Friedman worked without a formal contract as general manager of the Tampa Bay Rays, which made his hiring relatively easy for the Dodgers in terms of not needing to provide the Rays with any compensation.
In joining the Dodgers, Friedman’s role isn’t the only change as he’s now under a five-year deal, sources told ESPN’s Buster Olney:
Not surprisingly, Andrew Friedman's deal with the Dodgers is record-setting: from sources, $35 million over 5 years, plus incentives.
— Buster Olney (@Buster_ESPN) October 24, 2014
Given that the Dodgers created the president of baseball operations role for Friedman, there isn’t a predecessor to compare the young executive’s contract against. The closest comparison is Ned Colletti, who served as the Dodgers’ general manager for nine seasons.
The five-year deal is a shakeup from how Friedman operated with the Rays, but it’s certainly more a reflection of the Dodgers wanting to protect against their investment. Friedman’s 10 seasons with the Rays certainly provides no indication he’s one to jump ship early.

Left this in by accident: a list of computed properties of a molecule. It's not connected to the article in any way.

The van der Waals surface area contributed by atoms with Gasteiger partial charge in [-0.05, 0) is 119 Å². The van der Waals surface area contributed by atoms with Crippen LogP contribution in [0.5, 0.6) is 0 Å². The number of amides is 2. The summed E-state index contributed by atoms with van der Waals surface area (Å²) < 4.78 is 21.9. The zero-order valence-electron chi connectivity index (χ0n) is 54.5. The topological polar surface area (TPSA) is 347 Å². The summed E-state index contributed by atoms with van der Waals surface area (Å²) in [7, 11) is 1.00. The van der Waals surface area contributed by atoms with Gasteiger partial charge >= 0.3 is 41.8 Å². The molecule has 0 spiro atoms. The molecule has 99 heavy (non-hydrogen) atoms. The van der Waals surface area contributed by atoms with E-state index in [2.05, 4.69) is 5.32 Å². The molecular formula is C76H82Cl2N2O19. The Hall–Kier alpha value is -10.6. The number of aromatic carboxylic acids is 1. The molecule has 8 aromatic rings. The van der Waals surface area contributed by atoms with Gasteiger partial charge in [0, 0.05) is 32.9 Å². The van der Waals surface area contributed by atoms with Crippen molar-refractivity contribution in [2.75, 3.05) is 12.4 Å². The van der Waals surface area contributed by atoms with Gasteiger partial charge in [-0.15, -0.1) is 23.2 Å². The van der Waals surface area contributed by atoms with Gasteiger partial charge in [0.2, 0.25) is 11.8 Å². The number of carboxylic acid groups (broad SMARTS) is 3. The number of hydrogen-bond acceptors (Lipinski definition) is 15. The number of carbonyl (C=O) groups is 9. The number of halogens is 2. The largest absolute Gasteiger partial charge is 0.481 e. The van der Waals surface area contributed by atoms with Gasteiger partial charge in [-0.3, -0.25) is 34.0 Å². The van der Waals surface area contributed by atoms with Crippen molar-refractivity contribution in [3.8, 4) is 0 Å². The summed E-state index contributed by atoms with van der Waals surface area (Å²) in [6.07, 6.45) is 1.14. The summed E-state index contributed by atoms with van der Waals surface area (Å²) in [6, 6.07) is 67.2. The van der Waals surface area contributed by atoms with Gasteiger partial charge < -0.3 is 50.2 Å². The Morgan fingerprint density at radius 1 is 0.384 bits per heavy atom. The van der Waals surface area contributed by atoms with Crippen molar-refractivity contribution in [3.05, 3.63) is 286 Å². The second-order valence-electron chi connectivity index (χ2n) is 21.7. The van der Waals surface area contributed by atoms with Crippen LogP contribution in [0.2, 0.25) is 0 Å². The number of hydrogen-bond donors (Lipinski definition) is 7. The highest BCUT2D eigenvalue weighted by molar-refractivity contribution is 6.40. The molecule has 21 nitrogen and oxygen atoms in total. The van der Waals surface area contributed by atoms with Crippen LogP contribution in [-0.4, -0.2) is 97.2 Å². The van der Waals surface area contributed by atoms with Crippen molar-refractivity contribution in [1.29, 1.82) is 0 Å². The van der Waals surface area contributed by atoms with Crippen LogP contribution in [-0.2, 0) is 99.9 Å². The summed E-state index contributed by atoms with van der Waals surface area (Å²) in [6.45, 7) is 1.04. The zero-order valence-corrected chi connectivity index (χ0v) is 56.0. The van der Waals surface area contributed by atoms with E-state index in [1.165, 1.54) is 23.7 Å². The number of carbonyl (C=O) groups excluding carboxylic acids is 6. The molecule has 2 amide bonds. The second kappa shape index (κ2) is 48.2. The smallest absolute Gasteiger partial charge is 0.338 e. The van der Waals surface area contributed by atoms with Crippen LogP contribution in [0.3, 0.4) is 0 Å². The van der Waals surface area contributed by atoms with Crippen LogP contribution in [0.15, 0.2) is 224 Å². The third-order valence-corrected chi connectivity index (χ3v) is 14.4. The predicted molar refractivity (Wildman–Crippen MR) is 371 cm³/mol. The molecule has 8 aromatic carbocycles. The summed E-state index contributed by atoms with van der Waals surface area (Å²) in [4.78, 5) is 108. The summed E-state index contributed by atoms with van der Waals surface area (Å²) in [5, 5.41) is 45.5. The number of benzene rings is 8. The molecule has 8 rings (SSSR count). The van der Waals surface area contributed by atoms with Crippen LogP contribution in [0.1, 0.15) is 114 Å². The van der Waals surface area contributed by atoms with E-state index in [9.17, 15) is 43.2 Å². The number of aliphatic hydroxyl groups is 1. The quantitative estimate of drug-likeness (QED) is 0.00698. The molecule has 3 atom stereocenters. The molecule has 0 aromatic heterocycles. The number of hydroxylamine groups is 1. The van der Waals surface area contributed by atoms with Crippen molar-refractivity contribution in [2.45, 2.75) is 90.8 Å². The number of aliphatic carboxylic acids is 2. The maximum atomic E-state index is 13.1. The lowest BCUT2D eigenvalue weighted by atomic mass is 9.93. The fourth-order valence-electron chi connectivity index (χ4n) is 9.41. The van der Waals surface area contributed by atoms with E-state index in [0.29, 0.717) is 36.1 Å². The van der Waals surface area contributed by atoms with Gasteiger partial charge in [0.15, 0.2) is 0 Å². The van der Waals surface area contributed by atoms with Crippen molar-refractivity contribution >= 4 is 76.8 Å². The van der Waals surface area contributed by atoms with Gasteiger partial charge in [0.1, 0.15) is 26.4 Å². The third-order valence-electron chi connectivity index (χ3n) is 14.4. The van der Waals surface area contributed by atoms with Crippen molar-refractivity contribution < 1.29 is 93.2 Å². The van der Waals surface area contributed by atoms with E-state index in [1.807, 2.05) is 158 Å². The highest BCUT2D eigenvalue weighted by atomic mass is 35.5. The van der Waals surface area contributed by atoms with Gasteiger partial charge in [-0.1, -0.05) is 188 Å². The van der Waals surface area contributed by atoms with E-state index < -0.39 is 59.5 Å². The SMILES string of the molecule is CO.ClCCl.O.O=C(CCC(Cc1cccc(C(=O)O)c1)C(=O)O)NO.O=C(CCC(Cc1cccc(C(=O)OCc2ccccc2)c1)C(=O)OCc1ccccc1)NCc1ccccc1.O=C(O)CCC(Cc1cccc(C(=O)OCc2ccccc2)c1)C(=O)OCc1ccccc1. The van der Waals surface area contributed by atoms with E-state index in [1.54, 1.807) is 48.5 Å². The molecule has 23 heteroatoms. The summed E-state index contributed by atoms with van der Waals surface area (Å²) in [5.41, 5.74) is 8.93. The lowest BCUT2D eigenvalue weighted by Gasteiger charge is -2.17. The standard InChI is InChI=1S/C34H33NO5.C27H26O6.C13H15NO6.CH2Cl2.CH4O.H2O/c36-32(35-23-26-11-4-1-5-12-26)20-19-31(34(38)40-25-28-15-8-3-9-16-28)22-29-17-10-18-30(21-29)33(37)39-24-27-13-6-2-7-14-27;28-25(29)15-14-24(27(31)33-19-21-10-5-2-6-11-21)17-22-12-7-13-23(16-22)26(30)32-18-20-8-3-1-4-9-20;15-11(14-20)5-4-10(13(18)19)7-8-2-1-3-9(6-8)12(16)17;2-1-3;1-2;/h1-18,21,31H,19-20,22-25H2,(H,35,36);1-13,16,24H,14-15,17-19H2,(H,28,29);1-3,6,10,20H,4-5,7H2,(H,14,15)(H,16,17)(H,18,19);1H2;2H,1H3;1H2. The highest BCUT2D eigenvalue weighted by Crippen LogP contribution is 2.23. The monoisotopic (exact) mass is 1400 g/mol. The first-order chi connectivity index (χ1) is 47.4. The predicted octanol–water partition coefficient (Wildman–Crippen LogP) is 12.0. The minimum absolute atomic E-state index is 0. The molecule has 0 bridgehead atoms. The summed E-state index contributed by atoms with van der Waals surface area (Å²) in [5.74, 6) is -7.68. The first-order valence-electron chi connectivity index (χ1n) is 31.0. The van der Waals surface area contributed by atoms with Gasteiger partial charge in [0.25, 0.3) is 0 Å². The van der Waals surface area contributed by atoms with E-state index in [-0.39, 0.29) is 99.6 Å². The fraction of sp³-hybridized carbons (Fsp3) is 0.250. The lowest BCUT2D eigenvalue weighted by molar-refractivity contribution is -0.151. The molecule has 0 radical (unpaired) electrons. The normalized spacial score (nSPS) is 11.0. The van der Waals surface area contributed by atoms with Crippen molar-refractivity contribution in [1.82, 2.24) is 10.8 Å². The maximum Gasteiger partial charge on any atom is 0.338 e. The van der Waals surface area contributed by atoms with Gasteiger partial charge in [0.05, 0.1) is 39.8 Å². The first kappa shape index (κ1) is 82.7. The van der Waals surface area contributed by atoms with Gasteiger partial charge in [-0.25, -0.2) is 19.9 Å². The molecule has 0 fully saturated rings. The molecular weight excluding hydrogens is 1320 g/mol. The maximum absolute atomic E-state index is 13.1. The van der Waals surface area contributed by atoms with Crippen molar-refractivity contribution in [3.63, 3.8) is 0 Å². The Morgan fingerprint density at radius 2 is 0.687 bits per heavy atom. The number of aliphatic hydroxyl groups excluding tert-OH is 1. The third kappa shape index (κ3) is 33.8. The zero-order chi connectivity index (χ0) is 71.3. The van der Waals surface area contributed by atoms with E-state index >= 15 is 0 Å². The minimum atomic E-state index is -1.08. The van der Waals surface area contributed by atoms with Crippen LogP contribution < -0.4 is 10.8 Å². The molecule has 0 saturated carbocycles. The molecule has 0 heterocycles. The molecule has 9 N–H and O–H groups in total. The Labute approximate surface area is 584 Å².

With resources considerably less than what Friedman now has at his disposal, he ushered the Rays to one World Series appearance and two AL East titles. With the Dodgers having won the NL West in back-to-back seasons, Friedman is largely expected to help them get over the hump and win their first World Series since 1988.
The Dodgers managed to accomplish what multiple teams failed at in luring Friedman away from Tampa Bay and if Olney’s sources are correct, it came at quite the price. While Friedman has put together an impressive track record, he jumps into a situation where the expectation is to win, and win now.
[divide] Dodgers Introduce Andrew Friedman As President Of Baseball Operations